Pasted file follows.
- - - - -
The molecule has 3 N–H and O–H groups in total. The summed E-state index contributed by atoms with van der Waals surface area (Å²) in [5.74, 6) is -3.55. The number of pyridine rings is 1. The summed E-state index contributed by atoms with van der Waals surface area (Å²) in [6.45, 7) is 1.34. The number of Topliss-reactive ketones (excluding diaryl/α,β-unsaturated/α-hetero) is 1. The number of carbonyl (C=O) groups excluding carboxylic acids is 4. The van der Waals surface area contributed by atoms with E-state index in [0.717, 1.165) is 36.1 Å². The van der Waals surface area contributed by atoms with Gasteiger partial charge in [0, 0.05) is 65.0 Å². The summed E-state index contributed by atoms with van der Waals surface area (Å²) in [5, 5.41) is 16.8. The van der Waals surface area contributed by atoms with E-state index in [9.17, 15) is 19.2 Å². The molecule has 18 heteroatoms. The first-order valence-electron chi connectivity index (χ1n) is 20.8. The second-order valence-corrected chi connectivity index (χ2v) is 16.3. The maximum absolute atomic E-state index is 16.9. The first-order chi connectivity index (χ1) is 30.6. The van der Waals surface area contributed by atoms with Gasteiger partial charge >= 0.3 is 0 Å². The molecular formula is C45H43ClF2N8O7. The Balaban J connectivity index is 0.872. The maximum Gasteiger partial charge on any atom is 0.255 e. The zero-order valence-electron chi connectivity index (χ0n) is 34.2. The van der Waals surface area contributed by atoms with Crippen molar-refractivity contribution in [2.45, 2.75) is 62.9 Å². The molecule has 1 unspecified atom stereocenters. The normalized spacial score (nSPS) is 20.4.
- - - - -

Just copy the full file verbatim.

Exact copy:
The molecule has 3 N–H and O–H groups in total. The summed E-state index contributed by atoms with van der Waals surface area (Å²) in [5.74, 6) is -3.55. The number of pyridine rings is 1. The summed E-state index contributed by atoms with van der Waals surface area (Å²) in [6.45, 7) is 1.34. The number of Topliss-reactive ketones (excluding diaryl/α,β-unsaturated/α-hetero) is 1. The number of carbonyl (C=O) groups excluding carboxylic acids is 4. The van der Waals surface area contributed by atoms with E-state index in [0.717, 1.165) is 36.1 Å². The van der Waals surface area contributed by atoms with Gasteiger partial charge in [0, 0.05) is 65.0 Å². The summed E-state index contributed by atoms with van der Waals surface area (Å²) in [5, 5.41) is 16.8. The van der Waals surface area contributed by atoms with E-state index in [9.17, 15) is 19.2 Å². The molecule has 18 heteroatoms. The first-order valence-electron chi connectivity index (χ1n) is 20.8. The second-order valence-corrected chi connectivity index (χ2v) is 16.3. The maximum absolute atomic E-state index is 16.9. The first-order chi connectivity index (χ1) is 30.6. The van der Waals surface area contributed by atoms with Gasteiger partial charge >= 0.3 is 0 Å². The molecular formula is C45H43ClF2N8O7. The Balaban J connectivity index is 0.872. The maximum Gasteiger partial charge on any atom is 0.255 e. The zero-order valence-electron chi connectivity index (χ0n) is 34.2. The van der Waals surface area contributed by atoms with Crippen molar-refractivity contribution in [2.45, 2.75) is 62.9 Å². The molecule has 1 unspecified atom stereocenters. The normalized spacial score (nSPS) is 20.4.